Once upon a time there were people writing about baseball who wanted their young, impressive ball player to get properly recognized and win the Most Valuable Player, and so they basically pushed for acceptance of a new term and statistic. Wins Above Replacement? Nah, that’s pretty much main stream in comparison.
I’m talking about the Triple Crown, and the battles between sports writers in New York and Boston over Ted Williams. According to most accounts, Miguel Cabrera is the seventeenth winner of the Triple Crown. While I suppose that is technically true, it’s also as accurate in reflecting the thought during those seasons to say that someone in 1930 was the leader in WAR, and celebrating that they won some sort of non-existent WAR award eighty years later. It was an invented compilation applied to most of those seasons retroactively. Just like no one had developed WAR in 1930, no one had actually noted seasons where a player led in home runs, batting average, and runs batted in.
Go do an advanced news archive search prior to 1939, and you won’t find any articles celebrating Lou Gehrig or Rogers Hornsby or Jimmie Foxx as Triple Crown winners.
The first reference to a Triple Crown for batting actually appeared in 1939, ironically enough by a young New York writer, Judson Bailey, in regard to Joltin’ Joe DiMaggio, in a piece entitled “DiMaggio seeks Triple Crown.” Judson Bailey appears to have been an interesting character who became the AP writer in New York a year earlier, and would go on to become the head writer at CBS Sports, and produced the first colorized broadcast of the Masters.
Two years later, Mr. Bailey was at it again in regard to DiMaggio, writing of a Triple Crown of hitting that “[t]his bauble is the three way championship in percentage hitting, home runs, and runs batted in and is one of the most elusive batting honors in the game.”
Those are the only two baseball references I can find until the next season, when as it turns out, it was Ted Williams, and not his rival Joe DiMaggio, that actually prevailed in Judson Bailey’s bauble of numbers. It was probably with no small amount of glee that a Boston writer turned this Triple Crown coined by a New York writer around to argue for Ted Williams as MVP.
In “Williams Now One of Baseball History’s Big Five” Boston AP writer Steve O’Leary went through the history of players winning this Triple Crown. I suspect he was taking a shot across the bow of Bailey, as he even includes the term “bauble” when describing it. Was that a common sportswriting term in the 1940’s? I’ll point out that the term “bauble” generally means “a small showy ornament of little value”. Interesting now, then, where it is seen as decisive, when the original writer basically described his compilation as having little real value.
O’Leary took Bailey’s turn and ran with it, though.
Capture of the American League’s Triple Crown–the leadership in batting, home runs and runs batted in–by Ted Williams of the Boston Red Sox prompted some research through the not too dusty files.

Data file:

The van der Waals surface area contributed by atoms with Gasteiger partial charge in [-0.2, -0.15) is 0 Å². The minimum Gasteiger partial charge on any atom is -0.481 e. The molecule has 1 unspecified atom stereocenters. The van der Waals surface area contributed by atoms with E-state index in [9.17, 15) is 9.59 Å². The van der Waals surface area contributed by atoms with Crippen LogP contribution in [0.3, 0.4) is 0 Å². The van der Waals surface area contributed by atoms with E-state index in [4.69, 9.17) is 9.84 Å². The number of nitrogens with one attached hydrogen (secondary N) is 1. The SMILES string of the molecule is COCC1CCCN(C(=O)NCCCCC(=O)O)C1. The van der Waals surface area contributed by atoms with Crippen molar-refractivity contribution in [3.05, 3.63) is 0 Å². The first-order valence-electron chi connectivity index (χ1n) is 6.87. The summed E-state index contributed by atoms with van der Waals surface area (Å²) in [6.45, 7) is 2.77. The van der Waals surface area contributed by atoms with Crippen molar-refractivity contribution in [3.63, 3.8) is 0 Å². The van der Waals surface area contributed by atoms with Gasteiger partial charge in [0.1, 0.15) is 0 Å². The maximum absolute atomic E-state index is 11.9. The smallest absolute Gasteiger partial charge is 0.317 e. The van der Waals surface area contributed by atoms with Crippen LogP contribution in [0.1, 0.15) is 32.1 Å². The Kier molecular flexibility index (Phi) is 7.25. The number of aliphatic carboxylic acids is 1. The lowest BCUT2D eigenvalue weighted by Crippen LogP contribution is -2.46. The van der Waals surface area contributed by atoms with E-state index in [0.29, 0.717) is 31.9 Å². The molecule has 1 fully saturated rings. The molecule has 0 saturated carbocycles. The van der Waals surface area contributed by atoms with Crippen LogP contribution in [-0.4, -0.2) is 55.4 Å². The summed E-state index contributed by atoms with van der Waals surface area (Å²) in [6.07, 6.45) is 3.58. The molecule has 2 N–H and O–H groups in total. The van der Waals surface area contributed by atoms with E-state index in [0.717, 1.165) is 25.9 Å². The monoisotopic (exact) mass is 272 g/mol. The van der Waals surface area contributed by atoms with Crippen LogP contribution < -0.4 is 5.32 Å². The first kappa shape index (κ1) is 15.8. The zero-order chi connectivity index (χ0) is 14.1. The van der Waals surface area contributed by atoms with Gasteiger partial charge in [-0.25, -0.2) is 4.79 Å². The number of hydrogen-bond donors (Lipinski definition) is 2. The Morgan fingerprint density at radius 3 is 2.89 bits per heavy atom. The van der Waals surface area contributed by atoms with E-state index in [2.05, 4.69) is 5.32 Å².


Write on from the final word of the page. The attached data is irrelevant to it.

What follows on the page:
Triple crown opportunities have been in existence only since 1920 when baseball statisticians began to keep track of runs batted in . . . First of all the research revealed that Ted is the fifth major leaguer to win the honor and the third in the American circuit.
I’ll note here that O’Leary’s original article does not mention Joe “Ducky” Medwick winning the Triple Crown in 1937, likely because Medwick was tied for the lead in home runs and did not win the category outright.
Despite O’Leary’s efforts, though, and a moderate surge of articles talking about the “so called Triple Crown of hitting” regarding Williams’ season after the fact, the Splendid Splinter did not win the MVP award. Again, it went to a Yankee, this time, Joe Gordon.
In 1947, it again came up, as Ted Williams lost the MVP vote to Joe DiMaggio by one vote. If you are on one side or the other of the Mike Trout/Miguel Cabrera debate, well, you’ve got nothing on the rationale given for DiMaggio winning, whose average was significantly lower, who hit 12 fewer home runs, and drove in 17 fewer runs. “It was DiMaggio’s great team and courageous work under extreme adverse conditions that caused the writers to lean toward him.” See, these damn fine Yankees have been toiling and overcoming inhumane conditions showing their character for a long time, not just this year.
Well, after Williams “won” the Triple Crown but did not win MVP, it was Yankee Mickey Mantle, who not only led in the three categories but also on base percentage and slugging percentage. By then, the award was main stream, and that continued when Frank Robinson won it.
Carl Yastremski’s Triple Crown, and “Ducky” Medwick, meanwhile, were closely tied. Yastremski did not win the home run title outright. This article, though, told us all that there was precedence because of Medwick’s Triple Crown, and thus Yaz had it.
When was that precedence established? It’s not clear. As noted above, the initial article extolling the Triple Crown did not include Medwick. Medwick is infrequently referenced as winning the Triple Crown in the 1950’s, suggesting there was some disagreement. By 1962, though, Medwick was a frequent finalist for the Hall, and even he himself was pointing out that he won the Triple Crown. This article appears to be sympathetic to Medwick and claim he would have won it but for a disallowed home run.
Regardless, by 1967, Medwick’s Triple Crown was officially confirmed along with Yastremski, and a few months later, he was elected to Cooperstown. Coincidence?
Joe “Ducky” Medwick did have something in common with most Triple Crown winners. He was never celebrated as a winner when it happened. Miguel Cabrera now joins Ted Williams, Mickey Mantle, Frank Robinson and Carl Yastremski as getting articles written about them winning the Triple Crown.
[photo via US Presswire]
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